'any' and 'all' compared with the rest of the Report

Sven Panne [email protected]
Tue, 23 Jan 2001 23:10:53 +0100


Iavor Diatchki wrote:
> [...] but in practise programs run slower.

If "practise" = "simple interpreter", yes. But...

> this is where i would expect a good compiler to do some optimisation,
> i.e to remove the need for the intermediate list.

<TotallyUnbiasedAd>
   Given

      or = foldr (||) False
      any p = or . map p

   ghc -O generates basically the following code (use -ddump-simpl to
see this):

      any :: (a -> Bool) -> [a] -> Bool
      any p xs = let go ys = case ys of
                                (z:zs) -> case p z of
                                             False -> go zs
                                             True  -> True
                 in go xs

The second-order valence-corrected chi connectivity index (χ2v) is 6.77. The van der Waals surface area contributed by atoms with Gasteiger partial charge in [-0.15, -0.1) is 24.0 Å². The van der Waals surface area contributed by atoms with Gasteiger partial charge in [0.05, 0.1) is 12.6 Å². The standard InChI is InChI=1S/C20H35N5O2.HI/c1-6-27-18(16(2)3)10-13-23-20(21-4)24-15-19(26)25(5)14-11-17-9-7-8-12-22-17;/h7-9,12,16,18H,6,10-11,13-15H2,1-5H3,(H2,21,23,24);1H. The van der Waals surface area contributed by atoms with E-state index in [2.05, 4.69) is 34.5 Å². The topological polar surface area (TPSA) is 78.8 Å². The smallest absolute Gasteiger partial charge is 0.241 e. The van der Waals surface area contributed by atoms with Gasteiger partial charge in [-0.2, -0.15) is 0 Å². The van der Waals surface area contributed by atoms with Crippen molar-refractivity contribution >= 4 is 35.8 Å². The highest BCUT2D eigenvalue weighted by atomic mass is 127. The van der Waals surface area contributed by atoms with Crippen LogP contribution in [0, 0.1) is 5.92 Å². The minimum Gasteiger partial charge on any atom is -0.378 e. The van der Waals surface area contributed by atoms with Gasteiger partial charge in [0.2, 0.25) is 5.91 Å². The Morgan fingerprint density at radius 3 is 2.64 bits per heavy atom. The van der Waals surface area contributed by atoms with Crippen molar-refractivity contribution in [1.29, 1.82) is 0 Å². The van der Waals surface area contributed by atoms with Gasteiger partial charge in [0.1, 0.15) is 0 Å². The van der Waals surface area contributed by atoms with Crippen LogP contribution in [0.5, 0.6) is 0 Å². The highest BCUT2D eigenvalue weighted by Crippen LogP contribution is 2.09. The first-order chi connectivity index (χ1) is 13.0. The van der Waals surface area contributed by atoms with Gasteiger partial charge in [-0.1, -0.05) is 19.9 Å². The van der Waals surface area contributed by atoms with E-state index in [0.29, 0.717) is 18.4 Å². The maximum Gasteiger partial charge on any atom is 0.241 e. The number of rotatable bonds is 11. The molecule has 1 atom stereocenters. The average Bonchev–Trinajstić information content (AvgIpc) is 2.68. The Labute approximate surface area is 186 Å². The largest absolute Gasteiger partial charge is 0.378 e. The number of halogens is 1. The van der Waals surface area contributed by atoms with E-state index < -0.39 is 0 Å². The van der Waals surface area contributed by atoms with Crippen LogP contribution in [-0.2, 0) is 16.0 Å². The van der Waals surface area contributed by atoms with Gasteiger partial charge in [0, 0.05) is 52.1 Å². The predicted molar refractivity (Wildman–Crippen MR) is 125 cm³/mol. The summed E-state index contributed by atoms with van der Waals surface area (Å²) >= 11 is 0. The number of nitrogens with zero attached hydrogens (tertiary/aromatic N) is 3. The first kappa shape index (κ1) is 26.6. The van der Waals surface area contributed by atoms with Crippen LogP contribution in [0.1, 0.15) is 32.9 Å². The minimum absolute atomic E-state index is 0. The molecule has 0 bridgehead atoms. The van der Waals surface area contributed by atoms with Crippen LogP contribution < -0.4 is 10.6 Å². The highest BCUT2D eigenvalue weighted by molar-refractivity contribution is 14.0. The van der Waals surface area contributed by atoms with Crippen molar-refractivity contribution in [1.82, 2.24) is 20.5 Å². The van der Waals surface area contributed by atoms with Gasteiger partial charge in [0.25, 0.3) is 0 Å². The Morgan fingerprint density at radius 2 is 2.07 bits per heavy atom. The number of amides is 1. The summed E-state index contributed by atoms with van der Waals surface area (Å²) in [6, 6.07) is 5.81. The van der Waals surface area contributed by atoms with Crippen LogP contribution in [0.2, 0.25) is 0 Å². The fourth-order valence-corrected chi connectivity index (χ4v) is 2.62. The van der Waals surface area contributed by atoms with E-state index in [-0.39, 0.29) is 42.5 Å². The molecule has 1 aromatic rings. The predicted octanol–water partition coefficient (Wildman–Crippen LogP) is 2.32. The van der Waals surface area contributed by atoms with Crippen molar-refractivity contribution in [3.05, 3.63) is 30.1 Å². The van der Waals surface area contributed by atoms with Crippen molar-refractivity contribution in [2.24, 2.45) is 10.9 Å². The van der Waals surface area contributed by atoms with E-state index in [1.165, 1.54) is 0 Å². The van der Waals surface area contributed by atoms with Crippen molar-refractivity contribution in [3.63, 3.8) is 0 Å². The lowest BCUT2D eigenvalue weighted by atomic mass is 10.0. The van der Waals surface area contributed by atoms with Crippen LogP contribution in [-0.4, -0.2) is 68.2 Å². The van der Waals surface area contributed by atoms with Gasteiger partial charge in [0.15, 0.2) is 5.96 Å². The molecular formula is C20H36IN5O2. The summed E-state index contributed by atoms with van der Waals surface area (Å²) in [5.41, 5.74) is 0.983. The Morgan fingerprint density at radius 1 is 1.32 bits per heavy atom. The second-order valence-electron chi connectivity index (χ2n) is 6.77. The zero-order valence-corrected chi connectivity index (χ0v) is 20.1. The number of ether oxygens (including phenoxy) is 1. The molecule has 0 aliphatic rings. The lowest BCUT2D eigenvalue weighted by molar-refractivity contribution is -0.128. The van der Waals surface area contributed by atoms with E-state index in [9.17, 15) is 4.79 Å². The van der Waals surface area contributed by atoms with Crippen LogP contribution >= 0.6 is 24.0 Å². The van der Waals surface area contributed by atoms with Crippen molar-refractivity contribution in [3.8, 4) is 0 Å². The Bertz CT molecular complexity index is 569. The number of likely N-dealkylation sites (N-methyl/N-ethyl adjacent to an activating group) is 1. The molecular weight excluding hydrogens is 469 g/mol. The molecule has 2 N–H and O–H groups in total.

This is exactly the recursive version, without any intermediate list,
   but I hardly think that anybody recognizes this with a quick glance
only.
</ToTallyUnbiasedAd>
 
> i like the idea of programming at a higher level, as i believe it
> produces "better structured" programs.  what i mean is that one
> manages to capture certain aspects of a program, which would
> be obscured if one always used explicit recursion.  i think
> higher order functions like maps and folds really go a long way
> toward structuring functional programs.  in a way this is simillar
> to using loops instead of explicit gotos in procedural programs.
> anyways these are my deep thought on the matter :)

IMHO you should write any kind of recursion over a given data structure
at most once (in a higher order function). (Constructor) classes and
generics are a further step in this direction. It vastly improves
readability (after you get used to it :-) and often there is no
performance
hit at all.

Cheers,
   Sven